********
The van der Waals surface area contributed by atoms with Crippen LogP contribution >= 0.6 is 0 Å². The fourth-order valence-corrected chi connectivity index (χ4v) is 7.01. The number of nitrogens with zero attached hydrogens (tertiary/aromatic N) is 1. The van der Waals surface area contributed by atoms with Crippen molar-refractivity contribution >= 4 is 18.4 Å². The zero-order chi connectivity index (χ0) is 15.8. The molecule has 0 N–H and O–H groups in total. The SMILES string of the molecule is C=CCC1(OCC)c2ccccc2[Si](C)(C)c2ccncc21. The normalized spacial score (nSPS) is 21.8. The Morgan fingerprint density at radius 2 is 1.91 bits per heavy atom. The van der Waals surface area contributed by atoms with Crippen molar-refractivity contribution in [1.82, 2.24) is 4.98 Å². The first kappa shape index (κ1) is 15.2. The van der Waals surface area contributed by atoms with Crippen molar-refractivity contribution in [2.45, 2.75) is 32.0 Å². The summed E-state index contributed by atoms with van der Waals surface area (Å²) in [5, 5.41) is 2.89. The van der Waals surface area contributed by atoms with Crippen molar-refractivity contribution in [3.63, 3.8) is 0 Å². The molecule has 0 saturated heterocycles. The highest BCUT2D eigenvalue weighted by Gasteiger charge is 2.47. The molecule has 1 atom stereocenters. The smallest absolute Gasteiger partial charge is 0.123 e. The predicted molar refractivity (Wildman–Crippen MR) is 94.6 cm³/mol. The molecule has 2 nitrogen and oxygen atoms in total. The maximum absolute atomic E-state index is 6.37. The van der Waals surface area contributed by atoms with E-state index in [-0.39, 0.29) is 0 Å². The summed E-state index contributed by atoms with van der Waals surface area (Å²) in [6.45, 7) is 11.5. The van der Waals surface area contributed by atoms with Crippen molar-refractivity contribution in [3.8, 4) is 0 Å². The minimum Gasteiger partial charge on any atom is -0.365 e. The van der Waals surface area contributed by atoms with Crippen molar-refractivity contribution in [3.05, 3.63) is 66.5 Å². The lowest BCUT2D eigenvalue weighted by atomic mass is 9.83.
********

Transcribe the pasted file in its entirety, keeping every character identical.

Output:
The van der Waals surface area contributed by atoms with Crippen LogP contribution >= 0.6 is 0 Å². The fourth-order valence-corrected chi connectivity index (χ4v) is 7.01. The number of nitrogens with zero attached hydrogens (tertiary/aromatic N) is 1. The van der Waals surface area contributed by atoms with Crippen molar-refractivity contribution >= 4 is 18.4 Å². The zero-order chi connectivity index (χ0) is 15.8. The molecule has 0 N–H and O–H groups in total. The SMILES string of the molecule is C=CCC1(OCC)c2ccccc2[Si](C)(C)c2ccncc21. The normalized spacial score (nSPS) is 21.8. The Morgan fingerprint density at radius 2 is 1.91 bits per heavy atom. The van der Waals surface area contributed by atoms with Crippen molar-refractivity contribution in [1.82, 2.24) is 4.98 Å². The first kappa shape index (κ1) is 15.2. The van der Waals surface area contributed by atoms with Crippen molar-refractivity contribution in [2.45, 2.75) is 32.0 Å². The summed E-state index contributed by atoms with van der Waals surface area (Å²) in [5, 5.41) is 2.89. The van der Waals surface area contributed by atoms with Crippen molar-refractivity contribution in [3.63, 3.8) is 0 Å². The molecule has 0 saturated heterocycles. The highest BCUT2D eigenvalue weighted by Gasteiger charge is 2.47. The molecule has 1 atom stereocenters. The smallest absolute Gasteiger partial charge is 0.123 e. The predicted molar refractivity (Wildman–Crippen MR) is 94.6 cm³/mol. The molecule has 2 nitrogen and oxygen atoms in total. The maximum absolute atomic E-state index is 6.37. The van der Waals surface area contributed by atoms with E-state index in [-0.39, 0.29) is 0 Å². The summed E-state index contributed by atoms with van der Waals surface area (Å²) in [6.45, 7) is 11.5. The van der Waals surface area contributed by atoms with Crippen molar-refractivity contribution in [3.8, 4) is 0 Å². The minimum Gasteiger partial charge on any atom is -0.365 e. The van der Waals surface area contributed by atoms with Crippen molar-refractivity contribution in [3.05, 3.63) is 66.5 Å². The lowest BCUT2D eigenvalue weighted by atomic mass is 9.83.